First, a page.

Eversource has officially pulled the plug on the Northern Pass transmission line.
The utility filed a notice with the federal Securities and Exchange Commission late Thursday, a spokesman says, “reflecting our conclusion that Northern Pass has unfortunately been brought to an end.”
The filing notifies shareholders that the company sees no way forward for its signature project, which it spent nearly a decade promoting.
The decision comes after the New Hampshire Supreme Court last week affirmed state regulators' rejection of the project.
Eversource says it spent $318 million trying to get the controversial power line built. Their SEC filing says they’re writing off about $200 million of that after taxes, equal to about 64 cents per share of the company’s stock.A company spokesman says the write-off will have no direct effect on customers or electric rates.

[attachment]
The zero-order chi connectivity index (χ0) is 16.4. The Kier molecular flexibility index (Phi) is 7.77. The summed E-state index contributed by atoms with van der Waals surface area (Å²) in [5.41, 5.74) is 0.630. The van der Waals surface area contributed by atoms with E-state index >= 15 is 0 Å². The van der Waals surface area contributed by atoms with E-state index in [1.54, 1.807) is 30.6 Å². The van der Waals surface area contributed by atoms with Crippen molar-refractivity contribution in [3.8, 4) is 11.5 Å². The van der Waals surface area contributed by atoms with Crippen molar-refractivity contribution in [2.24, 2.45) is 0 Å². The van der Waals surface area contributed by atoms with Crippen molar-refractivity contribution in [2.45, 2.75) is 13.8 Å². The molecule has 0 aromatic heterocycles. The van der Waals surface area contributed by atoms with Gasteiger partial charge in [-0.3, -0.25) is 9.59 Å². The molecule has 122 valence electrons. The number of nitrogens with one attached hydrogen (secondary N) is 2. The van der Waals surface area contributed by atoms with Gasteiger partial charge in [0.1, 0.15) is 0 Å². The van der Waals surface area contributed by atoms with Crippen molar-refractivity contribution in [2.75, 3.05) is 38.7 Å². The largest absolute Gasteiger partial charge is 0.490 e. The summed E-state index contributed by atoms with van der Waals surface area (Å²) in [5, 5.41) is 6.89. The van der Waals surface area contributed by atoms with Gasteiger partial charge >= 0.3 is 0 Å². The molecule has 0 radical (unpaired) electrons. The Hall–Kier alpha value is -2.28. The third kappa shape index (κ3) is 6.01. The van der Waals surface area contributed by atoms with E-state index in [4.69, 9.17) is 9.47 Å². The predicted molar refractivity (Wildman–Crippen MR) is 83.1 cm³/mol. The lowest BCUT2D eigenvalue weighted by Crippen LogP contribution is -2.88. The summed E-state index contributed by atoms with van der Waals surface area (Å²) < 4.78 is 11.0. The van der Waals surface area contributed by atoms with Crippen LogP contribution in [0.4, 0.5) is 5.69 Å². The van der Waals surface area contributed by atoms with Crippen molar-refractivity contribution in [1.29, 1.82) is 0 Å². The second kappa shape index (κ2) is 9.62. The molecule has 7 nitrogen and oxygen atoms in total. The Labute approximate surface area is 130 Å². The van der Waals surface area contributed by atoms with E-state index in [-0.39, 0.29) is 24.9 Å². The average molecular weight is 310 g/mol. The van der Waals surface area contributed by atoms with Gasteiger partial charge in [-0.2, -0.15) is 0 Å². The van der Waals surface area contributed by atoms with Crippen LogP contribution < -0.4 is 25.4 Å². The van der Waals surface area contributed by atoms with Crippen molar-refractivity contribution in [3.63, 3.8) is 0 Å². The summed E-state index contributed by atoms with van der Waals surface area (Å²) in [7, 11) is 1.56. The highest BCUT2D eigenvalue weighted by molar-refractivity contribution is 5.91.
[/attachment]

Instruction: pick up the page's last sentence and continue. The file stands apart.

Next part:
Northern Pass would have brought Canadian hydropower to the New England power grid by way of the White Mountains. The project faced years of strenuous opposition from residents and nonprofits.
In a statement, Eversource says it still sees an urgent need for reliable renewable energy in New England. It says it will "continue working toward new, innovative solutions."
Northern Pass was the original choice for a big renewable power deal in Massachusetts. As the Eversource project stalled, the Bay State turned to a similar project in Maine that's still awaiting final approvals.
This story comes from the New England News Collaborative, eight public media companies, including The Public's Radio, coming together to tell the story of a changing region, with support from the Corporation for Public Broadcasting.